#DontDriveHigh campaign, launched by CAA South Central Ontario (CAA SCO), reinforces that smoking cannabis can impair motor skills, reaction time, perception and judgment.

CAA SCO worked with The Turn Lab, to create a series of videos demonstrating the impact cannabis has on concentration, coordination, reaction time and decision making. The campaign is geared toward young drivers to remind them, even though cannabis is legal, it’s not harmless, especially in situations where reaction time, motor skills and judgment are critical.

“Just because you think you may be able to drive while high, doesn’t mean you should,” said Teresa Di Felice, CAA SCO government relations assistant vice-president. “It’s important to remember that if you are going to consume alcohol or cannabis, find an alternative to driving so you can arrive where you’re going safely.”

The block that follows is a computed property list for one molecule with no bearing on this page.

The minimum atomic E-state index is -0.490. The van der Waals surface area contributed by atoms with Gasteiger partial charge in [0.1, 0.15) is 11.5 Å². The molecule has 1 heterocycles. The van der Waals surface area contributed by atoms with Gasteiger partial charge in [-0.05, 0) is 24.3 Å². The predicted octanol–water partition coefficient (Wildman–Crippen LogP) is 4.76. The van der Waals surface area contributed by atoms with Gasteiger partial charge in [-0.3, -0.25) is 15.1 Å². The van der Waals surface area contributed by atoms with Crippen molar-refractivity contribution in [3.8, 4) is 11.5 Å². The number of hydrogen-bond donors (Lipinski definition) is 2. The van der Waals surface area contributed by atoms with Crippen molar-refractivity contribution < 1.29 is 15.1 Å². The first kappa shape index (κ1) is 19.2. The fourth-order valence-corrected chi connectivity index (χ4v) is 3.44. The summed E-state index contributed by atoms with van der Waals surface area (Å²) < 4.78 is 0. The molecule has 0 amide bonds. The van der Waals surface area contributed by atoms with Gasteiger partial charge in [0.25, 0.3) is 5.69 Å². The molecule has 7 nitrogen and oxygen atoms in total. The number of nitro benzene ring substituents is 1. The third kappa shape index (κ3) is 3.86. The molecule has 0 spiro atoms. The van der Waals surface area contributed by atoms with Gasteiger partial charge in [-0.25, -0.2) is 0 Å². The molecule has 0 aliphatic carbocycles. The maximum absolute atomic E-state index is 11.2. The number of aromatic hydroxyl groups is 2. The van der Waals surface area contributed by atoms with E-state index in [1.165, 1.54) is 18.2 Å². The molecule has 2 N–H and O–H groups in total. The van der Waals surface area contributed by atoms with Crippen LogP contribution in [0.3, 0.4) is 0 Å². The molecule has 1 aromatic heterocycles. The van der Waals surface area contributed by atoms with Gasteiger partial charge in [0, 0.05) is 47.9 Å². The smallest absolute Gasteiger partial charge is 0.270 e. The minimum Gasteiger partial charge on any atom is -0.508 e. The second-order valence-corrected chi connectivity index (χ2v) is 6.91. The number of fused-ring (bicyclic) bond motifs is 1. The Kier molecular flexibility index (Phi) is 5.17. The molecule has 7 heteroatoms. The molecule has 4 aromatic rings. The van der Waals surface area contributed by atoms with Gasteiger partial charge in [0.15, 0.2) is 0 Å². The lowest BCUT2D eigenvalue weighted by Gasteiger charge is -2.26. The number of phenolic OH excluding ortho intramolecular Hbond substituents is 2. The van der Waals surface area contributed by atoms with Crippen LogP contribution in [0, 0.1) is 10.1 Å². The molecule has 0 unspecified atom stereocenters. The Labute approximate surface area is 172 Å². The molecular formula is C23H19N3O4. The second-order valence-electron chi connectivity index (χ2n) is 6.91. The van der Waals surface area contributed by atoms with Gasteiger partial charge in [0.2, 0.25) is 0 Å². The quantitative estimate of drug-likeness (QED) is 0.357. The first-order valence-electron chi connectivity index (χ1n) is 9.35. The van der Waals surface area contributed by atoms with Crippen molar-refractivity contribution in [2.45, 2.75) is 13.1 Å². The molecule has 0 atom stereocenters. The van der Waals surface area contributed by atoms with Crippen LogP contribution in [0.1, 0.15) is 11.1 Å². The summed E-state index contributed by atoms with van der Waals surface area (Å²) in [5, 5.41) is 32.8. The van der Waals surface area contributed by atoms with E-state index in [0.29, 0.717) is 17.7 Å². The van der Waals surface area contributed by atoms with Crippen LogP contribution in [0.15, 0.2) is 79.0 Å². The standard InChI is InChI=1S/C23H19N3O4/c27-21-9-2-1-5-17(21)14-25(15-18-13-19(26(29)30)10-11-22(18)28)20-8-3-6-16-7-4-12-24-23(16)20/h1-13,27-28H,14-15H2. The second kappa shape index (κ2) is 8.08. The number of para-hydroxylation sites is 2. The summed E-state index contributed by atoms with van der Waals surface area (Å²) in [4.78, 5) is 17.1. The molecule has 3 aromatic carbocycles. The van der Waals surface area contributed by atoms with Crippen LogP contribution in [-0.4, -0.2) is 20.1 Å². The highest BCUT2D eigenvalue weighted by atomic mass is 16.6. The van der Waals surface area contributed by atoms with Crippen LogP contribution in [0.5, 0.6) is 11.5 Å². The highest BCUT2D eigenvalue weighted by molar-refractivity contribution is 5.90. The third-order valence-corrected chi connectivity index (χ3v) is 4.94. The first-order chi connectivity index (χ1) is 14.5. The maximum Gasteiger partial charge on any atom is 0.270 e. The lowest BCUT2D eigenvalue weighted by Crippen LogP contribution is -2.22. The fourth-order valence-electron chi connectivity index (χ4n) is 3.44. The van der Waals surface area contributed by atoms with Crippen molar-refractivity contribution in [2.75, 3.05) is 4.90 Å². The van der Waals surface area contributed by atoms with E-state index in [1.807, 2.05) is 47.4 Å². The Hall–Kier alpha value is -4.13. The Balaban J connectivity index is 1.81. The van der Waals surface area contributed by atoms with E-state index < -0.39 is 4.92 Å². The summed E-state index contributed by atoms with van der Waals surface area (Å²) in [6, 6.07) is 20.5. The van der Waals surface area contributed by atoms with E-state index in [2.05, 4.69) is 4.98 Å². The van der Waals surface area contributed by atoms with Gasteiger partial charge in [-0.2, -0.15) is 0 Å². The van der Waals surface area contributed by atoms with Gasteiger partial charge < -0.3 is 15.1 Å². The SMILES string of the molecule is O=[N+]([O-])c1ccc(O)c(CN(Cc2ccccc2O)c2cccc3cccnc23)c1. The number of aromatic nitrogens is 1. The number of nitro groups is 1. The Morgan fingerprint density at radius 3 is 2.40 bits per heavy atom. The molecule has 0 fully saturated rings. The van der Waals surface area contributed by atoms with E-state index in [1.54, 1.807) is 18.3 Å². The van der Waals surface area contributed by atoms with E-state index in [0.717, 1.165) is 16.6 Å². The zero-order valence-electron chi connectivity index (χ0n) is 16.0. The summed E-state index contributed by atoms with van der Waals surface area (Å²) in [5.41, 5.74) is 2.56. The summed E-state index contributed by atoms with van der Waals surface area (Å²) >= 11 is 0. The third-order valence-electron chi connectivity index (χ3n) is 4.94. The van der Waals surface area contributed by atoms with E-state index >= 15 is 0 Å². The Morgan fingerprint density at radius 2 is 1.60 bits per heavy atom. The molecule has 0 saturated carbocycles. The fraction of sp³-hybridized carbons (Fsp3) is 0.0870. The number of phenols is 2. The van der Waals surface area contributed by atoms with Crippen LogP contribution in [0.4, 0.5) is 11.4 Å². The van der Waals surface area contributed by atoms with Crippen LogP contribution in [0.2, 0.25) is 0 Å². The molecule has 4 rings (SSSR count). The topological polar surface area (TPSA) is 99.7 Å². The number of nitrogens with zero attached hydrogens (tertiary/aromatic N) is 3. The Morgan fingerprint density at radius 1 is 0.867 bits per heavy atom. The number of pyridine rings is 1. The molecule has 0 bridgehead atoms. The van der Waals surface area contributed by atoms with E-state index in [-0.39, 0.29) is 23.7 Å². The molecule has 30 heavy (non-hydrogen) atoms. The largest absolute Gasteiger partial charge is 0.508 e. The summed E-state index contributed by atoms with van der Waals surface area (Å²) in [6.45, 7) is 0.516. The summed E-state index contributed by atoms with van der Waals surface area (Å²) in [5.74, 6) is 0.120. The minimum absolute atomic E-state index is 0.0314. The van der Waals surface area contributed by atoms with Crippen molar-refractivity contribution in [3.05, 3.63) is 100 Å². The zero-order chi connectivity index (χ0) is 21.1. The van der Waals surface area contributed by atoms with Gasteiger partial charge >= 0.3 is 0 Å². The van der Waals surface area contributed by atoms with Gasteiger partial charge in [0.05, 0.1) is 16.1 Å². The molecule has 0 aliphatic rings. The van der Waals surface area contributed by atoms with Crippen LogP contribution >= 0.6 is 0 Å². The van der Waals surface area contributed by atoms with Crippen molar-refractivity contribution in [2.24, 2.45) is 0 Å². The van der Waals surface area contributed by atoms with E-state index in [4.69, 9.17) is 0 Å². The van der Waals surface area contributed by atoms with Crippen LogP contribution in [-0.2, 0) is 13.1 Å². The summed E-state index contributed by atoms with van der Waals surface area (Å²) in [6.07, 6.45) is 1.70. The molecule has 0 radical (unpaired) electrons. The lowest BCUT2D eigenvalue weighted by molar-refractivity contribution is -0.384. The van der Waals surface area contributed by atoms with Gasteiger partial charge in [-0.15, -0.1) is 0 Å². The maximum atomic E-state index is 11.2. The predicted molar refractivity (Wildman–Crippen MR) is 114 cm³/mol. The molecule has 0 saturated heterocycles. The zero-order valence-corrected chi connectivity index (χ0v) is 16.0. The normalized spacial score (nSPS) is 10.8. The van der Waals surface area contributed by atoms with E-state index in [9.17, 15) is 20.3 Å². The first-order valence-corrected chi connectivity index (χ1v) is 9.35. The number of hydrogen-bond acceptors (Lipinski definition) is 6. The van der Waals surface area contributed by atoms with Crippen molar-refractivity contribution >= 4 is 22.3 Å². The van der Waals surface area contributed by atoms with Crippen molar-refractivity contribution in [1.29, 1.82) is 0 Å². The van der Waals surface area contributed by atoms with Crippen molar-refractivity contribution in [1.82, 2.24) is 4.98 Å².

CAA research shows there is a gap in awareness of the effects of using cannabis, specifically in young men. Men, aged 25 to 34, are the most likely to drive under the influence of cannabis. Many are novice drivers who live in busy, urban areas.

“Our research shows that many Ontario drivers believe there is a strong need for public education around cannabis legislation,” said Di Felice. “Our campaign aims to educate young drivers with fun, yet thought-provoking, videos.”

The campaign kickoff took place at SPiN Toronto. Participants got to test their reaction time playing ping-pong while using cannabis goggles.

As long-standing advocates for road safety, CAA is monitoring the impact of cannabis legalization across the province.

Visit the CAA Advocacy cannabis education hub to learn more about the campaign and cannabis-impaired driving.

Photo: #DontDriveHigh campaign, launched by CAA South Central Ontario (CAA SCO), reinforces smoking cannabis can impair motor skills, reaction time, perception and judgment.

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